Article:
Movie Review: Ravenous

IMDB, Ravenous“Ravenous” on IMDB

Horror, 101 Minutes, 1999

John Boyd (Guy Pierce [IMDB]) is a coward who failed upward during the Spanish-American War of the 1840’s. As a “reward” from his disgusted commanding officer, he’s sent to the nearly deserted Fort Spencer, high in the Sierra-Nevadas, to rot. The few other misfits posted there are, for the most part, comfortable in their near anonymity. This suits John fine. The quiet might, eventually, let him forget the horrors he’s seen.

The little community’s balance is shattered by the arrival of a man (Robert Carlyle [IMDB]) near death, with a fantastically gruesome story. He and a group of others had attempted to make their way over the mountains, but were caught by the snows. Led by a man convinced he had found a new path, the group was forced to take shelter in a cave where they slowly starved. Resorting to cannibalism to stay alive, the group whittled itself down over the weeks and months. Finally the man was forced to flee, lest he become a final meal for the other remaining survivor.

A small force from the fort heads out to find this last, maniacal survivor and bring him to justice. This murderer of women and children. This crazed cannibal. When they finally find the cave, they find a very different reality and all hell breaks loose.

The movie is staged beautifully. The dilapidated fort and the rugged terrain drive home the hopeless loneliness of the situation; the absolute need for self-sufficiently. The characters are archetypal without one-dimensional and the performances are ham-fisted in all the right ways. Scares are mostly psychological, although there’s no scrimping on gore when its needed.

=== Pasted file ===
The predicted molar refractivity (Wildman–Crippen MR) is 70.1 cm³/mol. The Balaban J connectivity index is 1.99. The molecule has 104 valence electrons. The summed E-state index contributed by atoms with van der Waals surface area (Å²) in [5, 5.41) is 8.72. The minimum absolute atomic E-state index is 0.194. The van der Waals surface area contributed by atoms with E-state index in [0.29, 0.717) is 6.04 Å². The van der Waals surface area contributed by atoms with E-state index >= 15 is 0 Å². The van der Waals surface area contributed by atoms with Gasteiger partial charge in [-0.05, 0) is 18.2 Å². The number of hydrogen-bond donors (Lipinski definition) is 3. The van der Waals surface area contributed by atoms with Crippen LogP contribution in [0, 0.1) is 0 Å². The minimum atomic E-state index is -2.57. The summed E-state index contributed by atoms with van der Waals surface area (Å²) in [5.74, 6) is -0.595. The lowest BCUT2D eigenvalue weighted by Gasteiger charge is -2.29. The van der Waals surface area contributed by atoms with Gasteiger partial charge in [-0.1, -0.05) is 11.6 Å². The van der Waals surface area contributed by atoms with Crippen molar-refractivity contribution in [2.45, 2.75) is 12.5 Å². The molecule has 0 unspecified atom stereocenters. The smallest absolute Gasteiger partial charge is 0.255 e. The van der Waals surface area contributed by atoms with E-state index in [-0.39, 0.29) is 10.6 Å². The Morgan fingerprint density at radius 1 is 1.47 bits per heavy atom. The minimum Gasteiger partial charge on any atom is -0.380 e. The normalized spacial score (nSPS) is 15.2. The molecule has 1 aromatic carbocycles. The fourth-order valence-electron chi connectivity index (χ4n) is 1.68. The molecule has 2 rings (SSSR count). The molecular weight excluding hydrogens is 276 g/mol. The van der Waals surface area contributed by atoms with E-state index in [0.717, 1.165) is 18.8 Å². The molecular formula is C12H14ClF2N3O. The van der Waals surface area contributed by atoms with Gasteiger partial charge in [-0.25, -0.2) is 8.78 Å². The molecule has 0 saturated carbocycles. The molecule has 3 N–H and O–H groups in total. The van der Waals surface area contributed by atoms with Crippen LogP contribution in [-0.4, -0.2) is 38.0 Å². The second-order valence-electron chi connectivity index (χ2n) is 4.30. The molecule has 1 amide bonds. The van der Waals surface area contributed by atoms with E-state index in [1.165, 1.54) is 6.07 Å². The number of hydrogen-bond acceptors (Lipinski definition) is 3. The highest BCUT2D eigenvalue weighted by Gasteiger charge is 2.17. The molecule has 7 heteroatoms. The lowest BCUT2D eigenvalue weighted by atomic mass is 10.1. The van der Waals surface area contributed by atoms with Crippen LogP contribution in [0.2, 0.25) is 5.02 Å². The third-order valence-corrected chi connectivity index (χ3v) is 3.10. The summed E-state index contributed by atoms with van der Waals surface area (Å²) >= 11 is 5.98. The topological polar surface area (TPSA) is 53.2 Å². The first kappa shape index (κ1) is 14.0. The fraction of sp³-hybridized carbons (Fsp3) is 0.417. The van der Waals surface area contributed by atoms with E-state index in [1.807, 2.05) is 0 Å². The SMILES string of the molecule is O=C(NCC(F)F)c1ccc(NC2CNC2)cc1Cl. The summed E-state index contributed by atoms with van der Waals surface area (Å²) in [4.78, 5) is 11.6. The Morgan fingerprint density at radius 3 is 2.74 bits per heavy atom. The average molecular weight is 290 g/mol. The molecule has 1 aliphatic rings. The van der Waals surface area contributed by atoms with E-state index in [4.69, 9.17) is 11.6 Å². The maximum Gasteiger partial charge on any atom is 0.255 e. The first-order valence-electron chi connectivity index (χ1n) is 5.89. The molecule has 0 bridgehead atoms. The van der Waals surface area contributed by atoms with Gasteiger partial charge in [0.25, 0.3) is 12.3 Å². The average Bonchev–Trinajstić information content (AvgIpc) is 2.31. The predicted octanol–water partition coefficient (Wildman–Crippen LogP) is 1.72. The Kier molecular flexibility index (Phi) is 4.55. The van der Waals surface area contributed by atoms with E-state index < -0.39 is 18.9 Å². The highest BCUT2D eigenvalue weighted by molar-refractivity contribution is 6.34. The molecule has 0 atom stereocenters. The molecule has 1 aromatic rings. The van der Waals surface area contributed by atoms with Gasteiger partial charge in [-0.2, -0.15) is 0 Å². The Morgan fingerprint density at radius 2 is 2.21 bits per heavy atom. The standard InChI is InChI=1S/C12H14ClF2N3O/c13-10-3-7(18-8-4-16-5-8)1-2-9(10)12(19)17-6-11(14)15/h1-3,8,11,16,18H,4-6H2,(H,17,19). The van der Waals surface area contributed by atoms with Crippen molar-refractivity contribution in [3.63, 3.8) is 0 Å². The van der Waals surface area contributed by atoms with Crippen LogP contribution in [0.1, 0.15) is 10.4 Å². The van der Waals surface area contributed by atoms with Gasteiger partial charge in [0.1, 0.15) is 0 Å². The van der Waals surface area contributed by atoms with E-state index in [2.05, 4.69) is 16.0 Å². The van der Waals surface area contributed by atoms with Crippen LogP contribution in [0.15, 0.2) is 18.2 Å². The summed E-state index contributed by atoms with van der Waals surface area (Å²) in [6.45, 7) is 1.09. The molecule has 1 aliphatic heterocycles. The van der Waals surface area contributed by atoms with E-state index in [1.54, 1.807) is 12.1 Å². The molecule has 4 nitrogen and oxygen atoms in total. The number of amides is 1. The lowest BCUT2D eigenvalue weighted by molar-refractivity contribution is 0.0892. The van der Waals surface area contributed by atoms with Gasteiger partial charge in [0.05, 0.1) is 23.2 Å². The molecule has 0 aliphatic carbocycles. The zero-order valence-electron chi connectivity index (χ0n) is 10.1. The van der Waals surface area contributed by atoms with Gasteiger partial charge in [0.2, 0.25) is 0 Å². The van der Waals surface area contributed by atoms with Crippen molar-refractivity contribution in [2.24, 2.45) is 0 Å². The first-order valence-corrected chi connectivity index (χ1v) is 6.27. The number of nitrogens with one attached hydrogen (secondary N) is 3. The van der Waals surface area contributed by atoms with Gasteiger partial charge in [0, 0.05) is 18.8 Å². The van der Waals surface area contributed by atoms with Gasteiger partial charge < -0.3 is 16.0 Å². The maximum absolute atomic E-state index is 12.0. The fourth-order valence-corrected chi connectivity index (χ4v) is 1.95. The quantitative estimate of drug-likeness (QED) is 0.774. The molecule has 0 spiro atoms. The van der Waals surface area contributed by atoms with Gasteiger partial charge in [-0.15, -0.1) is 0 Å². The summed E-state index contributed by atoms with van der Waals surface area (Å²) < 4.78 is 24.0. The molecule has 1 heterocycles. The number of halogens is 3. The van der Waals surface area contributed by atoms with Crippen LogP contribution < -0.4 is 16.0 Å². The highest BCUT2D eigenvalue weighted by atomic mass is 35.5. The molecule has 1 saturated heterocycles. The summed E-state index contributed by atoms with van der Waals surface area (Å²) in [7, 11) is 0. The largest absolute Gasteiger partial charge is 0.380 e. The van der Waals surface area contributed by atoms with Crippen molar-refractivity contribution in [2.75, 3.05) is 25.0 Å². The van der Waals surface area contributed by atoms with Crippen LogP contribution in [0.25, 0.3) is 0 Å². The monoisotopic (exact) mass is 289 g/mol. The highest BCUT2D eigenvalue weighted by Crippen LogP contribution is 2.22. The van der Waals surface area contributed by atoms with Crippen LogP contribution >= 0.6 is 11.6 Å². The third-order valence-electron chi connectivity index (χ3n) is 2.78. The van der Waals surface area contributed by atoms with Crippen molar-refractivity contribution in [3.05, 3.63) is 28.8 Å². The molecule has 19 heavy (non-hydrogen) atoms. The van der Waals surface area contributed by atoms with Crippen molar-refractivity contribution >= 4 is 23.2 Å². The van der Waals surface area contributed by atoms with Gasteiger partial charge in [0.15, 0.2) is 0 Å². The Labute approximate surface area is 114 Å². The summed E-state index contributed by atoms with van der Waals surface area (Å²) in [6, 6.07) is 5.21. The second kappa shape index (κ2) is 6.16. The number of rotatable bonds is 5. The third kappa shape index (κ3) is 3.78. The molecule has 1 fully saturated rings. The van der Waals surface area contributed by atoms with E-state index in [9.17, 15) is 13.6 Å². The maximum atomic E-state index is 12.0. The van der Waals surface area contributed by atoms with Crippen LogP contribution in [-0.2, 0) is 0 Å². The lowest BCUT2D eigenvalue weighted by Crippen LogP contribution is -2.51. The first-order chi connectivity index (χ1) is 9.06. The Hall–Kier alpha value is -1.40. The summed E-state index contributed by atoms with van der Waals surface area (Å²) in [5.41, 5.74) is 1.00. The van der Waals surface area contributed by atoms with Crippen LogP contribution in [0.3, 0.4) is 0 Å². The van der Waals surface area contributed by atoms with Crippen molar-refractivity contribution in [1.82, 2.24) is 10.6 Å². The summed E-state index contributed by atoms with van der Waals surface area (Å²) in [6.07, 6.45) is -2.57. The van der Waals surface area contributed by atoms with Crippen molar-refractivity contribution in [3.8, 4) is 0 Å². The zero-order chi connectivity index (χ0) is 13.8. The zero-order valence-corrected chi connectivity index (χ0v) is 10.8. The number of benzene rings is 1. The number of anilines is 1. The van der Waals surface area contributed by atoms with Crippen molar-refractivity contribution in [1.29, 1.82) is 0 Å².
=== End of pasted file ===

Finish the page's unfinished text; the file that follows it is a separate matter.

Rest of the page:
The script tackles serious themes, such as bravery, trust and need, but is more than willing to poke generous fun at itself along the way. While not nearly enough to make this a “comedy” it creates an almost frivolous undercurrent that tempers the darkness of the story. It provides the audience just enough of a distraction to smooth the ride.

The script pieces together the Native American legend of the Wendigo, the history of the Donner party and the horrifying Scottish legend of cannibal Sawney Bean. This is a wonderfully twisted little movie and a real classic of smart, modern horror.

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